Is your organization still working toward GDPR compliance? You may be closer than you know. comforte AG’s Jonathan Deveaux outlines the key similarities between the requirements of the PCI DSS and the GDPR.
It is now apparent that data has become one of the most valuable commodities to businesses today (if not the most valuable commodity). This has coincided with the digital transformation boom, where organizations are encouraging consumers to interact and share information through online services.
With greater amounts of data being consumed, stored and transmitted, it has become difficult for legislators to consistently mandate what should be expected when it comes to securing critical information. Furthermore, consumers seem to be more engaged when it comes to enterprises securing their data. To bridge the gap and protect citizens, the Payment Card Industry Data Security Standard (PCI DSS) and General Data Protection Regulation (GDPR) were created.
Defining Critical Data for PCI DSS and GDPR
The EU then created the General Data Protection Regulation (GDPR), which superseded the Data Protection Directive (DPD) of 1995 and demands the protection of personal information for all European citizens. GDPR applies to every enterprise or business that uses, stores or transfers the information of European citizens, regardless of what location they are based. Failure to comply to GDPR will result in severe penalties that can reach as high as 4 percent of global annual revenue or more than $25 million at the current exchange rate, whichever is higher. This has instilled fear in the C-suite, as fines of this magnitude could lead to bankruptcy or closure for many businesses.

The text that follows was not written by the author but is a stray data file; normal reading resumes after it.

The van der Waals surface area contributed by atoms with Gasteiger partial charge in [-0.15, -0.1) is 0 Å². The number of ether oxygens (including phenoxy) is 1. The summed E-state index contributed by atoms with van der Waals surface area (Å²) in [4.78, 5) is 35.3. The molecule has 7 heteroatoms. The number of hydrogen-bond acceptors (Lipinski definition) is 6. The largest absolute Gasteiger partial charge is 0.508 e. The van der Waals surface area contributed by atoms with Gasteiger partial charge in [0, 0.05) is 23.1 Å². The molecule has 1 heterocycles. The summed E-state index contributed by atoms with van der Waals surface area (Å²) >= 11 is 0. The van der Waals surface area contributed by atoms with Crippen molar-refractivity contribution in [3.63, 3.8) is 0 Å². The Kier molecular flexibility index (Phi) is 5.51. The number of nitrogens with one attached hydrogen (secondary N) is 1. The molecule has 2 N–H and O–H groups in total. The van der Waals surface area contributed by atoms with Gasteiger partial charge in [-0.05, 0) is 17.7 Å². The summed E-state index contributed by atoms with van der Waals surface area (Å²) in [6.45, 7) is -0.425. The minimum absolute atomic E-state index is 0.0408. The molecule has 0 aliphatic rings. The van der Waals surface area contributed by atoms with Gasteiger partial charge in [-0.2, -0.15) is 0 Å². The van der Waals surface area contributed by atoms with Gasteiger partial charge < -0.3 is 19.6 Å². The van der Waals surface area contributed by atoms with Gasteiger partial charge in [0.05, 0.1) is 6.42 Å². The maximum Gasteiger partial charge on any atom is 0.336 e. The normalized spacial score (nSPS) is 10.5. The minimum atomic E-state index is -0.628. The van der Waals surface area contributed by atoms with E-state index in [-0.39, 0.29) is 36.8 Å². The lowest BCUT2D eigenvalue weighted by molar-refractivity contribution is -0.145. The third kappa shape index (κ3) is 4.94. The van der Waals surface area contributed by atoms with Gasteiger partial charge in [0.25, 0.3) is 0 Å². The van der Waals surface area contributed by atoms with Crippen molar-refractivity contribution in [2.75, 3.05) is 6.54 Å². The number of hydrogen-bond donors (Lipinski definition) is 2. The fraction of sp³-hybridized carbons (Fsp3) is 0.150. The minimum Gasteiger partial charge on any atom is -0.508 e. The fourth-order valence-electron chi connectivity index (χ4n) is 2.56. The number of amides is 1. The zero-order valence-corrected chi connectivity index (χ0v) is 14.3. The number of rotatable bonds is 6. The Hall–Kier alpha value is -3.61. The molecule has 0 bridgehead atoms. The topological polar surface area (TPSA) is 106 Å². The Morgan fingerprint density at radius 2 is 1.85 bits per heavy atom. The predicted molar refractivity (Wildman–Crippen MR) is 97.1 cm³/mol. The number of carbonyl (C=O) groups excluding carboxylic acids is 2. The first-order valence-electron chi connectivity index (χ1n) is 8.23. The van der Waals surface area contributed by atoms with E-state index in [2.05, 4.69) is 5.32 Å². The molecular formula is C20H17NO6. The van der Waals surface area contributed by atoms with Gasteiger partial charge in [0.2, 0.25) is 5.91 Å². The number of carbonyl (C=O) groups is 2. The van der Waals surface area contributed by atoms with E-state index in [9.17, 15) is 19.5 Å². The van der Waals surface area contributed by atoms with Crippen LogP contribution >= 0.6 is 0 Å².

According to research, more than half (54 percent) of businesses globally did not meet the May 25, 2018 GDPR compliance deadline, stating GDPR implementation took longer than they had anticipated. With the cybersecurity landscape in a volatile state, organizations cannot risk having inadequate data protection in place.
To help meet the high standards required for GDPR, data controllers and security personnel can look to the PCI DSS as a useful point of reference to help meet many requirements of the European market. The two may be different, but there are many areas where PCI DSS and GDPR overlap. The technology and processes used for PCI compliance are further applicable for businesses targeting GDPR compliance.
Securing the Data
No shortcuts can be taken when it comes to securing financial data or personally identifiable information (PII). Companies must deploy a form of cryptography to protect the data throughout its lifecycle. Tokenization is a highly effective and versatile form of cryptography that replaces sensitive data with non-sensitive substitutes without tampering the actual information. This is beneficial, as it doesn’t affect the system’s ability to read the data while it is tokened, and it has no value to external actors. While all sensitive information is hidden, other information that is not critical will still be visible to enable business analytics and other functions. As a result, tokenized data can be processed more efficiently while requiring significantly less computational resources to process.
The PCI DSS states primary account numbers (PANs) must be unreadable anywhere they are stored, specifically recommending technologies like tokenization to meet security demands. This is similar to GDPR, where encryption is a method mentioned for reasonable data security. Tokenization technology can be applied for both regulations, meaning that businesses processing personal information can do so knowing the data cannot be traced back to a specific individual.
Data Mapping, Data Risk and Impact Assessment